Our CryoBricks are designed to facilitate cold resistance in E. coli. We characterize this cold resistance in two different ways.

The first characterization method involves measuring freeze/thaw cycle survival rate. We alternatingly expose E. coli (in liquid culture) to freezing and thawing. After each thaw step, part of the culture is plated out, and after ~15 hours at 37°C, colony forming units (CFUs) were counted on the plates. These CFUs represent the number of viable cells present in the culture. Cold resistant cells will have a higher fraction of cells surviving each cycle. The protocol followed for these experiments can be found on this page.

The second method through which we characterize cold resistance is more relevant to most of our foreseen applications. It involves measuring the effect of expressing a CryoBrick on the specific growth rate (μ) of an organism, at temperatures suboptimal for growth. For normal E. coli, μ peaks at 37°C, making any temperature lower than this suboptimal. The rate at which μ declines when temperatures drop below this optimum is an indication of cold resistance, as more cold resistant E. coli will be able to maintain a higher μ at low temperatures.

μ is defined as the increase of biomass per unit of time, per unit of biomass, and as such, it can be estimated from time-series data of a logistically growing population's density. To characterize the effect of CryoBrick expression on growth at suboptimal temperatures, we measure growth curves of E. coli equipped with a (combination of) CryoBrick(s) at different temperatures. The culture's optical density at a wavelength of 600nm (OD600) is used as an indicator of population density, and measuring this at frequent time intervals during culture growth results in the aforementioned curve. The protocol used to obtain this data can be found here. Subsequent analysis of the data, including how μ is estimated, is explained on the data analysis page.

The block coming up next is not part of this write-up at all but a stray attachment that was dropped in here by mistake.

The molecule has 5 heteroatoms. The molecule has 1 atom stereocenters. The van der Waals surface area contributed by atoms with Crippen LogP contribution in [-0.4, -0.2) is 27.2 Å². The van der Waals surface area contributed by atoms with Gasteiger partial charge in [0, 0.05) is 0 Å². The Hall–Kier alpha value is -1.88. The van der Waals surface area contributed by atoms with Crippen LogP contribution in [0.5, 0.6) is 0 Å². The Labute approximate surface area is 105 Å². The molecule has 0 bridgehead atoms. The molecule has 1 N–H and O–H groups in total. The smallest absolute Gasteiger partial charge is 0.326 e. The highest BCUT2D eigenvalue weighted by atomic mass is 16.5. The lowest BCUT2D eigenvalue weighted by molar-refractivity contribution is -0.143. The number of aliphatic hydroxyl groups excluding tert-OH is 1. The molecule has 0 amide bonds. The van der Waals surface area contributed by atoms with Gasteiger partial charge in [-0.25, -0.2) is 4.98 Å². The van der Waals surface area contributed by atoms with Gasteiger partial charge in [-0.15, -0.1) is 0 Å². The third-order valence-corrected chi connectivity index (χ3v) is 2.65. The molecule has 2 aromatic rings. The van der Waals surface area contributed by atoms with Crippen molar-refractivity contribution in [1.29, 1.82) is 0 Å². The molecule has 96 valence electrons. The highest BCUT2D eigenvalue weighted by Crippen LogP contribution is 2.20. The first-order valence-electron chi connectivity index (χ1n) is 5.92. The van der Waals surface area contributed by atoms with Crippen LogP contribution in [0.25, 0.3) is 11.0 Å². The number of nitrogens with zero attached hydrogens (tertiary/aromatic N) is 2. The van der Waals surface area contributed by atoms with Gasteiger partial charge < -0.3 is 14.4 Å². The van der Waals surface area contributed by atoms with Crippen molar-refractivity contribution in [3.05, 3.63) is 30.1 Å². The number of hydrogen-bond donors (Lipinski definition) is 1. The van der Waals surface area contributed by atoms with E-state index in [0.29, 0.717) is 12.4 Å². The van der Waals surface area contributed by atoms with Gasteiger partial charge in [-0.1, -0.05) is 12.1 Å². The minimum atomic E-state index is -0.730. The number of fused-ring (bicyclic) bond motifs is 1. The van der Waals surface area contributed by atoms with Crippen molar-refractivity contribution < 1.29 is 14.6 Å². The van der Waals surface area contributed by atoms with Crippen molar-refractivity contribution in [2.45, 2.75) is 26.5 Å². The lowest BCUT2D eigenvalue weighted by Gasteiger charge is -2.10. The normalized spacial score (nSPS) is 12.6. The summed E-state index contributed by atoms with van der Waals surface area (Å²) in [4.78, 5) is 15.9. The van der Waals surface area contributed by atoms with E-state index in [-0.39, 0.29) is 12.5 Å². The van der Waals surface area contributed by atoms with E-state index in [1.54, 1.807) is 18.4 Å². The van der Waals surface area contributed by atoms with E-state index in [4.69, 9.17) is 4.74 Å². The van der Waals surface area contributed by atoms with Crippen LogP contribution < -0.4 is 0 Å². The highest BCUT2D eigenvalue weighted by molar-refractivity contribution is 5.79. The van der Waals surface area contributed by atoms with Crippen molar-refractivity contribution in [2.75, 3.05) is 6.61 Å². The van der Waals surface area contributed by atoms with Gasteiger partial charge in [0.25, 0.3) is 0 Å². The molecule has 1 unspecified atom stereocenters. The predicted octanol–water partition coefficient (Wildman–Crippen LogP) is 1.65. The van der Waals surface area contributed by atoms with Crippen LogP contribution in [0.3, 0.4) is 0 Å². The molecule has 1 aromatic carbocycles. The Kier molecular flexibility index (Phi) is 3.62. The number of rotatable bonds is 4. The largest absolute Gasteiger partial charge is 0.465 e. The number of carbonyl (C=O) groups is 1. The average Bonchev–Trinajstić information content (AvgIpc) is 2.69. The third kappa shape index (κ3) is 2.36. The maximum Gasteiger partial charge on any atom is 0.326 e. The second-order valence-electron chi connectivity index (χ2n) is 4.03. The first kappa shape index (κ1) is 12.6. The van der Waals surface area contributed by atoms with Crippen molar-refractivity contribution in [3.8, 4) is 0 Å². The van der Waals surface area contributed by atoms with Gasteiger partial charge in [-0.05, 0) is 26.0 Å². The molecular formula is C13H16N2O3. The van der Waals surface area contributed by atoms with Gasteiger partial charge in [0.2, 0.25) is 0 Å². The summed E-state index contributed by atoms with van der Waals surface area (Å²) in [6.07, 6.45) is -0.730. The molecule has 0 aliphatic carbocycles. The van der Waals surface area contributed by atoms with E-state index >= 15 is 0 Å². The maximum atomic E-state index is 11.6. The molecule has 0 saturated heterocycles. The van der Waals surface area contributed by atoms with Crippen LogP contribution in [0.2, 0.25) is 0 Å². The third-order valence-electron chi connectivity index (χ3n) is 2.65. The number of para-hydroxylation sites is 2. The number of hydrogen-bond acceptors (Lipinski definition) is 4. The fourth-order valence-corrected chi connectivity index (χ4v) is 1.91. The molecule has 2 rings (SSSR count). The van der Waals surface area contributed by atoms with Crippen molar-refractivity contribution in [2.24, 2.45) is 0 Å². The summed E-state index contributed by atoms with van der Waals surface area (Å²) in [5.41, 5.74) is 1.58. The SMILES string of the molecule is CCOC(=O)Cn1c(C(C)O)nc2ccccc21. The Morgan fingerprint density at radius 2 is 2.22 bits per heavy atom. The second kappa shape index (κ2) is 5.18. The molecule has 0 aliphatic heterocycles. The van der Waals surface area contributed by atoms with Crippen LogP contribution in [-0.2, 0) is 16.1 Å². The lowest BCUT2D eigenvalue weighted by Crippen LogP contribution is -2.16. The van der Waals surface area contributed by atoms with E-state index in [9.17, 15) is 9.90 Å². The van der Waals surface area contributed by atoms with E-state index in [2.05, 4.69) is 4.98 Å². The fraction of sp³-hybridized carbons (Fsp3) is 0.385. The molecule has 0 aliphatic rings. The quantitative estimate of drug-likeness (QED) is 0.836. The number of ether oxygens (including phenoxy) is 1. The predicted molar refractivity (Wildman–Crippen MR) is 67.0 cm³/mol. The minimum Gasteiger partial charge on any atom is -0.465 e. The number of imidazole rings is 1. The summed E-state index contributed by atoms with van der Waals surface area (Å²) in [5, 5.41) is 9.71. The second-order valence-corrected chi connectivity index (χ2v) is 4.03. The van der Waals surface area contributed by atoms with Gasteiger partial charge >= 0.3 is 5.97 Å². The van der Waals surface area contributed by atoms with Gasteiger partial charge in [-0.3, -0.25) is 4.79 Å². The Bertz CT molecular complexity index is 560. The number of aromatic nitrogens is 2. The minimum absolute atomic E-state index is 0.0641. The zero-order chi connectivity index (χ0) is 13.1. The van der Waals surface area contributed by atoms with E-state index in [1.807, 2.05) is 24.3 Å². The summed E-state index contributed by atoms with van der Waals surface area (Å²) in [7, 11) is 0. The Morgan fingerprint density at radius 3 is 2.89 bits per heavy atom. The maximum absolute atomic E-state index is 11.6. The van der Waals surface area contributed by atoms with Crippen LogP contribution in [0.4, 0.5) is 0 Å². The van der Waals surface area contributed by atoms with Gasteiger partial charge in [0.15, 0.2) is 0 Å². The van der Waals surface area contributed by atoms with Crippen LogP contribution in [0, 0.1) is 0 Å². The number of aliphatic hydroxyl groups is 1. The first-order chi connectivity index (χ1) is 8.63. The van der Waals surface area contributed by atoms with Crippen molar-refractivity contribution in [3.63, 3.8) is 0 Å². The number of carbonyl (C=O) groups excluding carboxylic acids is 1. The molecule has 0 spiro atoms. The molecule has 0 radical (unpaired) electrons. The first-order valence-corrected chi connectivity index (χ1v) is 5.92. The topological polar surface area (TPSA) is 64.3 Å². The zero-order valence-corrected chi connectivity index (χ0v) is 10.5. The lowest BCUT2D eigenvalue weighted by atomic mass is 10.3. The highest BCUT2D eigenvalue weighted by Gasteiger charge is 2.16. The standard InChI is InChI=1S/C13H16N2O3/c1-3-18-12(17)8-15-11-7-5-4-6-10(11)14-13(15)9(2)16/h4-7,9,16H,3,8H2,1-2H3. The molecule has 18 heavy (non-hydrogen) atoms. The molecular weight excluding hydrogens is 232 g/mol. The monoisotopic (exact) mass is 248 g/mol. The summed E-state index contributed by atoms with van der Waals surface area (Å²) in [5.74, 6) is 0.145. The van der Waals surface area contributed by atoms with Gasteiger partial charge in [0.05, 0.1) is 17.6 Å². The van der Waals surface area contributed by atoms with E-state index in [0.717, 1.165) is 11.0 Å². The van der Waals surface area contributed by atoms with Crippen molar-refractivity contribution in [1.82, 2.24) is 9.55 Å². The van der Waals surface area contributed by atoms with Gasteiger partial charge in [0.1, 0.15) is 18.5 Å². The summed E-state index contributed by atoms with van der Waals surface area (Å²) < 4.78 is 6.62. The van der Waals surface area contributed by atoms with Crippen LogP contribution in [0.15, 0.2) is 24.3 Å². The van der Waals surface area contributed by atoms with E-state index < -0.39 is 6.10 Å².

At the time of this writing, two of the designed CryoBricks have been characterized, with both characterization methods. The first is BBa_K538000, encoding Cpn10. It was expressed in E. coli through part BBa_K538200: a protein generator under control of the Lac operon's promoter, incorporating one of the stronger Community Collection RBSes (BBa_B0034). The generator was transformed into the Top10 strain, which is LacI deficient. As such, the part should be expressed constitutively, and no IPTG or lactose is needed to activate expression. Note that Cpn10 has only ever been reported to be functional when coexpressed with its partner protein Cpn60, so we expected it not to have any influence on cold resistance at all.

The second CryoBrick we've succesfully characterized is BBa_K538004: Polaribacter irgensii 's CspC protein, expressed in our bacteria through BBa_K538204, which only differs from the Cpn10 generator in that it contains the CspC coding region instead. This protein has been reported to strongly increase the freeze/thaw cycle survival rate of E. coli,[1] so we expected to reproduce this observation. We had no particularly strong prior expectations about this enzyme influencing growth rate at suboptimal temperatures, as nothing of the sort has been reported in literature to date.

Freeze/Thaw Cycle Survival